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While I can't use them (any background music makes it hard for me to understand my players), I'll recommend several I've found useful for pre-game mood setting:
Tangerine Dream's music is excellent; the best known piece is "Geometry of Shadows" - the main title for Babylon 5. The Bab5 sound track is a good start, but their other albums are equally as useful. And not all of it is instantly "OOH! Babylon 5!"
For religious settings, there are good collections of religious chant; some is online for free. The Presov Choir (http://www.grkat.nfo.sk/eng/music.html) has some Byzantine-Slavonic chant. While vocal, it's excellent, mellow, and mood-setting. Much gregorian is available as well, but the professional recordings are much clearer, and not terribly pricey. ($9 at B&N last I checked.)
Look for "English Country Dancing" music for that renaissance feel. Most of it is actually late medieval, but carried forth into the Renaissance, and was written down then. That the music matches the description given in the older notations of the dances establishes this. The estabished reference is John Playford; many artists have recorded his collection in whole or part.
New England Dancing Masters has several excellent collections of similar folk dance from New England; the steps and terms are the same as English Country Dance, and the music closely related. Chimes of Dunkirk is excellent for Renaissance mood-setting. (I use these at work, but have borrowed disks occasionally to use to mood-set for writing adventures.)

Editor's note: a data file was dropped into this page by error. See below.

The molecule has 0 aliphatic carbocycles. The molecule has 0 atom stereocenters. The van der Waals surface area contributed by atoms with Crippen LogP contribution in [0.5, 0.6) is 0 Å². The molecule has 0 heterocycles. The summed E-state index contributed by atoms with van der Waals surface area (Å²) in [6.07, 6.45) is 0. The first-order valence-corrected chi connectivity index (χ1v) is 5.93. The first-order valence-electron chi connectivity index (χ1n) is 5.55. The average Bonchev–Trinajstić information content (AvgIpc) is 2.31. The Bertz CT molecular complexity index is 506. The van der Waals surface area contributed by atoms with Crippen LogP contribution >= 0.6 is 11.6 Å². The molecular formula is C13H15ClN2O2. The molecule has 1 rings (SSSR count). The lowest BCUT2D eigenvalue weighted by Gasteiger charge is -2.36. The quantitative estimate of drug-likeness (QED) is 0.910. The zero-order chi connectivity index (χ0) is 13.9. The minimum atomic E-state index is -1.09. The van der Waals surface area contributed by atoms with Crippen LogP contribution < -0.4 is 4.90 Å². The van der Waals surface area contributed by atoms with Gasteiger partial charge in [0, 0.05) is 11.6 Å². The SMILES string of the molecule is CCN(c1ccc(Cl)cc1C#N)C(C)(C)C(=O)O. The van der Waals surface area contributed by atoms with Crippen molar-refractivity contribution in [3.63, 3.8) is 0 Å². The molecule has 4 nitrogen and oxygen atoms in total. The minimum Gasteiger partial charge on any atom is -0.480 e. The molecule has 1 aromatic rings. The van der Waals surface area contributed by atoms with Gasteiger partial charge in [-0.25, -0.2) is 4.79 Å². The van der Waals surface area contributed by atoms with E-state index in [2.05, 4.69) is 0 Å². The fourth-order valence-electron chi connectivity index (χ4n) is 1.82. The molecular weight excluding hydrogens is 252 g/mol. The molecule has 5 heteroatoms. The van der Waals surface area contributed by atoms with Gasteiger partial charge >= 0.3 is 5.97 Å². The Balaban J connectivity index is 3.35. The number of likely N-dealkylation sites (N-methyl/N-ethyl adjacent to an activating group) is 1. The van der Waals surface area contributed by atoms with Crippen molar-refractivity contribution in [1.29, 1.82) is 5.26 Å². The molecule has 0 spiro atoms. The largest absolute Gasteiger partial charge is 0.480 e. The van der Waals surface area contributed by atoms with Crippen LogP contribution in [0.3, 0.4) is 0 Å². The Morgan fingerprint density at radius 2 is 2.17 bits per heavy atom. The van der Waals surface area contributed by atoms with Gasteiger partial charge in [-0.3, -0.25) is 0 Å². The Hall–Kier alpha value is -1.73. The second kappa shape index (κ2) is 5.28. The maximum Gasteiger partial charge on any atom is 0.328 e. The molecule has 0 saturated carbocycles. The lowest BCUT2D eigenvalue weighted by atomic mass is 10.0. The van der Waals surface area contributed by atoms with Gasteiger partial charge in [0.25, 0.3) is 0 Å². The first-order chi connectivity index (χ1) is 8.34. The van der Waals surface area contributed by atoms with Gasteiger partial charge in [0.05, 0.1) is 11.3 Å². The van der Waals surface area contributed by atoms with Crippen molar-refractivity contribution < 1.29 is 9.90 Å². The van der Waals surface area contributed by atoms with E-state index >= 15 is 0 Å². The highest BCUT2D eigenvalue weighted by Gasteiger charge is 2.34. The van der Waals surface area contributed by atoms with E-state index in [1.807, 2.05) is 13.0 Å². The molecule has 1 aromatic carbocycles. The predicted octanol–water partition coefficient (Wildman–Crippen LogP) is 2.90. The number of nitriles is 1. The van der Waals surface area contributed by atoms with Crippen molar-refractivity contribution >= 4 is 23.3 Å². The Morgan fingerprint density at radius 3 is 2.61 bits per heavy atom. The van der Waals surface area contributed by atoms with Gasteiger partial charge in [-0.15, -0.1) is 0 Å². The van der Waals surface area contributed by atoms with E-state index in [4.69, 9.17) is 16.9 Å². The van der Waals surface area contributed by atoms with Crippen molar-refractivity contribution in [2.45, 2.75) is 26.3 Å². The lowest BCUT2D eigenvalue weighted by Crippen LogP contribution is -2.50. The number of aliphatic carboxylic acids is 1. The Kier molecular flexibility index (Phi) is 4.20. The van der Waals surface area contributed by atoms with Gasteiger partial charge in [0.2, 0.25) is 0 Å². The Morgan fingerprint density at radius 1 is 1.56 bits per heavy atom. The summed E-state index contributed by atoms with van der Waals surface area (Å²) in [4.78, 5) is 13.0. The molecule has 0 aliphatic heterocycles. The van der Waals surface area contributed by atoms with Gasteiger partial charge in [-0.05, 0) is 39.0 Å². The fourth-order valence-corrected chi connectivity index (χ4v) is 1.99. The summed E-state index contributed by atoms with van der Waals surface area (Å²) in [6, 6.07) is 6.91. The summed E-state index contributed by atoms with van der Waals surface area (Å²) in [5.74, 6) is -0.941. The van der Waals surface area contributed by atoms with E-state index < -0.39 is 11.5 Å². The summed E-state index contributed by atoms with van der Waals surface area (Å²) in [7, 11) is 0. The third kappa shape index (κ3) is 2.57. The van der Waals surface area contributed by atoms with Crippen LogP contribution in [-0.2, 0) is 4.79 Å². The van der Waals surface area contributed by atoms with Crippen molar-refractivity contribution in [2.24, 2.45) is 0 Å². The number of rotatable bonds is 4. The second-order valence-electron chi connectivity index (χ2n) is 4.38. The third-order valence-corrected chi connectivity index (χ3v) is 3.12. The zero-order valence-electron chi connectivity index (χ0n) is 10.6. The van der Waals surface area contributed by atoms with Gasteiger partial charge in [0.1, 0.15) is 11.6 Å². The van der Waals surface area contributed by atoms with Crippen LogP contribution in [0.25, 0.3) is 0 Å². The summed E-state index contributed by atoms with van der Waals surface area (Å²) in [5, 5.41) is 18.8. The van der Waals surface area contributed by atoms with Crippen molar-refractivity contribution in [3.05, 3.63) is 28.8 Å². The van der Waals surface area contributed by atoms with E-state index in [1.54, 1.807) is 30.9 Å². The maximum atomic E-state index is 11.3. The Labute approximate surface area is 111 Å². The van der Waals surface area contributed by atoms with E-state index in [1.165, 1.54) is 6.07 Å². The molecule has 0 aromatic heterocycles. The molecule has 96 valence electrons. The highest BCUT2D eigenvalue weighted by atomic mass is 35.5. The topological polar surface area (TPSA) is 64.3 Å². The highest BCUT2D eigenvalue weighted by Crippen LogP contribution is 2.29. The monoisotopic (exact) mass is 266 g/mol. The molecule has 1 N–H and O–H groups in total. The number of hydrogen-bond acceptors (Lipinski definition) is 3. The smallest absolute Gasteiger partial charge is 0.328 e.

For Spirit of the Century and other games set in the early 20th Century, Glenn Miller sets the big band quite well - it's 1938-on. Herb Alpert and the Tiajuanna Brass is from the 60's and 70's, but harkens back to the Big Band era as well - many players will think it older, and it's pretty good for 60's and 70's stuff.
Carlos Santana has excellent music as well, and a lot of it instrumental.
Find several electronica collections; Russia Electrochestvoi is an old favorite. Lots of Russian classics done on synths.
Anything by Mike Oldfield is good; much of it for an X-files kind of feel. Be warned, tho: Tubular Bells is notorious Trip-toy music, is musically all over the place, and the CD has two tracks... and is a full CD of music.
I'll also mention several to avoid:
Wagner's Ring cycle, Holst's The Planets symphony & Vivaldi's Four Seasons. EVERYONE regonizes them, and lots of people have various movies and TV shows mentally associated with them.
The Music of Star Trek as it's just too heavily associated with Trek. Unless, of course, you're running Trek.
Star Wars sound tracks have the same issue as Trek: most of gamerdom has strong associations with the source, making them useful only for that setting.
Monty Python sound track recordings... tends to trigger silly MP moments. "He's Bleeding Dead Already!"